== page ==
The Increasing Earnings of Workers Who Can Make Good Decisions

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Peak annual earnings relative to early-career earnings more than doubled between 1960 and 2017, largely due to an economy-wide shift toward jobs that place workers in decision-making roles.

As automation has improved, machines increasingly have substituted for workers in jobs involving routine tasks predictable enough to be scripted ahead of time. The tasks required of those in the remaining jobs are increasingly open-ended, and doing good work requires the ability to make good decisions. In The Growing Importance of Decision-Making on the Job (NBER Working Paper 28733), David J. Deming calculates that the share of jobs requiring employees to be able to make these good decisions rose from 6 percent in 1960 to 34 percent in 2018. Nearly half of the increase occurred after 2007. He also explains why the increase in open-ended work has produced substantial changes in employee compensation and lifetime earnings growth.

Employers have become more willing to pay a premium for experienced, higher-skilled employees with greater cognitive ability because jobs now require more, and more accurate, decisions. More experienced employees have more data on which to base their decisions, reducing decision errors. Better cognitive ability enables better learning in new environments and reduces susceptibility to behavioral biases like overweighting the outcomes of successful past decisions and underestimating the extent to which various sources of information may be correlated.

In 1960, cumulative earnings growth for workers aged 20–59 peaked at just over 40 percent, relative to age 20. This peak occurred at ages 35–39, and total wage and salary income fell slightly each year thereafter. As work became more open-ended, the total growth in earnings to the peak increased substantially, rising to 50 percent by 1980, 90 percent by 2000, and almost 100 percent by 2017. Changes in the age at which wage income peaks also suggest that experience became more highly valued. In 2000, earnings peaked between the ages of 50 and 54, and by 2017, the peak occurred between the ages of 55 and 59.

The shift away from routine jobs explains about half of the shift in US age/earnings profiles from 1980 to 2017 and nearly all of the change since 2000. Using Burning Glass Technologies’ database of job vacancy announcements to classify jobs by decision intensity, Deming shows that earnings growth after age 35 is much greater in decision-intensive occupations such as management, engineering, and business operations, compared to less decision-intensive but still high-paying occupations such as sales representatives, healthcare practitioners, and financial specialists.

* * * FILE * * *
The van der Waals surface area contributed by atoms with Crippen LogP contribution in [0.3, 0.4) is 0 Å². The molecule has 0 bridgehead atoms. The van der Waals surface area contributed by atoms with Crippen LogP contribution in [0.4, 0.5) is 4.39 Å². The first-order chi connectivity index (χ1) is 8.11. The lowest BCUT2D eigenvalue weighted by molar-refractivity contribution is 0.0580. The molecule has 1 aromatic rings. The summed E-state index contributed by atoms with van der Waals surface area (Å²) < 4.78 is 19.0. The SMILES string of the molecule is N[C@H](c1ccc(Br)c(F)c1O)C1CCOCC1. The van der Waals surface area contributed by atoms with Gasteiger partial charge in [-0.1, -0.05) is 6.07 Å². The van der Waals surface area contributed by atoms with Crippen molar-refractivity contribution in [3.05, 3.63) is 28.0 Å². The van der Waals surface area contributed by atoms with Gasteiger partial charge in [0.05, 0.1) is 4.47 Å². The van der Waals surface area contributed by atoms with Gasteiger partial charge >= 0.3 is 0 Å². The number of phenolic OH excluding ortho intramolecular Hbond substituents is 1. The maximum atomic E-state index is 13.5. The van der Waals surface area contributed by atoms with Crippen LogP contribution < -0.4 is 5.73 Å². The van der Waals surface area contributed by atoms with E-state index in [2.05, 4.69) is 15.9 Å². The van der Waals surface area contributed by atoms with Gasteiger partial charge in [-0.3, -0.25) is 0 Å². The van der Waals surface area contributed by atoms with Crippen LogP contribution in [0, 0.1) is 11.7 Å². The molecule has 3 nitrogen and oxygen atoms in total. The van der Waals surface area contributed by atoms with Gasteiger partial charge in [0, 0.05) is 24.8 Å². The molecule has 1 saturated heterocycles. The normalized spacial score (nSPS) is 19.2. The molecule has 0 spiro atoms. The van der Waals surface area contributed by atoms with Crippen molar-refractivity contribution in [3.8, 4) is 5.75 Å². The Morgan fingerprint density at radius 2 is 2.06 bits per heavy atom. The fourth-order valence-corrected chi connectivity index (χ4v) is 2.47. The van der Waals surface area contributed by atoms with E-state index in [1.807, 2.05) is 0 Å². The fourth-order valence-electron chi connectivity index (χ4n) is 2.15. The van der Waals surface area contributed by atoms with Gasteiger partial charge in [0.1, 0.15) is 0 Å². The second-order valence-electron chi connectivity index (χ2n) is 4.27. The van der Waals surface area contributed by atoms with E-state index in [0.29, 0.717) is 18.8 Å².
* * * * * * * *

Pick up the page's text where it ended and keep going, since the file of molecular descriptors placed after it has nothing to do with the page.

Data from various years of the decennial census and the American Community Survey suggest that in 1960 workers in decision-intensive jobs enjoyed more than 15 percentage points of cumulative earnings growth after age 35, while workers in less decision-intensive jobs experienced small declines. Similarly, in 2017 wage growth after age 35 was twice as fast in decision-intensive jobs.

Earnings data from various waves of the National Longitudinal Survey of Youth show a congruent pattern, with no growth after age 40 for workers in 25th percentile decision-intensive jobs, and a 4 percentage point increase between the ages of 35 and 55 for each 10 percentile increase in occupation decision intensity. Decision-making, rather than general analytical skills, is the key predictor of life-cycle wage growth.

The earnings of high-ability workers in decision-intensive jobs diverge from those of other workers as they age. A one standard deviation increase in cognitive skills, as measured by Armed Forces Qualification Test scores, increases earnings between the ages of 24 and 27 by 5.3 percent, substantially less than the 8.2 percent increase at ages 56 to 59. The returns to cognitive ability are also greater in decision-intensive occupations. A 10 percentile increase in decision intensity increases earnings by 0.7 percent at ages 24–27 and 6.3 percent at ages 56–59.

—Linda Gorman